Even if precipitation stays the same or increases slightly in the next few decades, Colorado River flows are likely to dwindle due to increasing temperatures in the West. The projected warming in the 21st century could reduce flows by half a million acre feet per year, according to a new study to be published in the AGU journal Water Resources Research. Continue reading “How will global warming affect Colorado River flows?”→
There wasn’t any relief from a wave of worrisome global warming news in the spring of 2016, including a study from Harvard showing how rising temperatures will send ozone levels surging to dangerous highs across parts of the U.S.
Links to our climate and international news reporting …
By Bob Berwyn
Not as much content as usual on Summit Voice this week, but that’s because we were busy reporting elsewhere, with a few noteworthy stories. For example, Austria is holding a presidential election tomorrow (Sunday, Dec. 4) and the election of Donald Trump became an issue in the last few weeks of the campaign. I co-reported a story on the election with the European bureau chief of the Christian Science Monitor, including an interview with an American expat involved in the campaign.
Latest survey tallies more than 100 milion dead trees
California’s long-term drought has claimed another 36 million trees, the U.S. Forest Service said this week, announcing the results of a new aerial survey. Since 2010, more than 100 million trees have died across 7.7 million acres, the agency said.
The die-off intensified in 2016, after four years of drought, with mortality increasing 100 percent. Millions of additional trees are weakened and expected to die in the coming months and years. Forest Service leaders once again emphasized that their ability to address safety issues linked with dead trees has been severely hampered by climate change and limited resources.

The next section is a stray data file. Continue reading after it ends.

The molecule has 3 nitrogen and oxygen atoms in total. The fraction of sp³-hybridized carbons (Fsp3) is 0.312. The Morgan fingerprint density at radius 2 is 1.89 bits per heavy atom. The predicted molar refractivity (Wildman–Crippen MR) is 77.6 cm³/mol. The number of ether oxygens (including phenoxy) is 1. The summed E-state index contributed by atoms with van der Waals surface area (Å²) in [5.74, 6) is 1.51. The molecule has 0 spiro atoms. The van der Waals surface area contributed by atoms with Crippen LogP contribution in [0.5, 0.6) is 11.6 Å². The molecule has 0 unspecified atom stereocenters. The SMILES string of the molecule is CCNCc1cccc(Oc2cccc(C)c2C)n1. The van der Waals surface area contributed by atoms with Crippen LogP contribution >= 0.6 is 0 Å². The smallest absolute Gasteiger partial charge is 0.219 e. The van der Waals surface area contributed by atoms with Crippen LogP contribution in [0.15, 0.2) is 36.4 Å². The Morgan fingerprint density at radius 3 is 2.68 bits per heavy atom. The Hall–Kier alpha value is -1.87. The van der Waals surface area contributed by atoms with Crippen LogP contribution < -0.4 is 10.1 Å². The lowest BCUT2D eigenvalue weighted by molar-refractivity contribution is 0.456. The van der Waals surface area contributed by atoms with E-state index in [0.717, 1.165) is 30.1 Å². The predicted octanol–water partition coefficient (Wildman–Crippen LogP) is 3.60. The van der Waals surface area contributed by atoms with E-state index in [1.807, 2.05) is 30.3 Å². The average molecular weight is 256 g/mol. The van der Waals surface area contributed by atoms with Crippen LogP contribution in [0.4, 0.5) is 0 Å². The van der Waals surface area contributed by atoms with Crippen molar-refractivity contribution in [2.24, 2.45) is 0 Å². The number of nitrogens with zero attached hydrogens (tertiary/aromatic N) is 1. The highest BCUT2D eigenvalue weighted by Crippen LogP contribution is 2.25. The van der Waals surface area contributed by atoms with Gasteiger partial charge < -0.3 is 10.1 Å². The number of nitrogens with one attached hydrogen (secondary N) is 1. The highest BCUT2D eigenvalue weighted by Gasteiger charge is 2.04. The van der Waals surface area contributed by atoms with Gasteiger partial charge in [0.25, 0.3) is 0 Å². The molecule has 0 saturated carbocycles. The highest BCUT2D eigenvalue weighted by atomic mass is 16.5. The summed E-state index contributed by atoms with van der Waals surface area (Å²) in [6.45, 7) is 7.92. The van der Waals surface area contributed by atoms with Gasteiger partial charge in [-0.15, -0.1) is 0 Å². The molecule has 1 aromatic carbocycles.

Draft document highlights global warming threats to state
Colorado Governor John Hickenlooper says a “shifting climate” threatens many of the state’s vital industries, including skiing and agriculture, and he wants the state’s power plants to cut greenhouse gas emissions by 35 percent in the next 15 years from 2012 levels. The goals are outlined in a draft version of an executive order on mitigating and adapting to climate change, which spells out some specific threats of global warming that are already well-known, including:
Greater air pollution will lead to a more hospital admissions and increased cases of respiratory illness;
Changes in precipitation can adversely impact the amount and quality of Colorado’s water resources;
Changes in runoff patterns, intense precipitation, and rising temperatures can negatively affect food production and result in greater risk of food contamination and waterborne illness.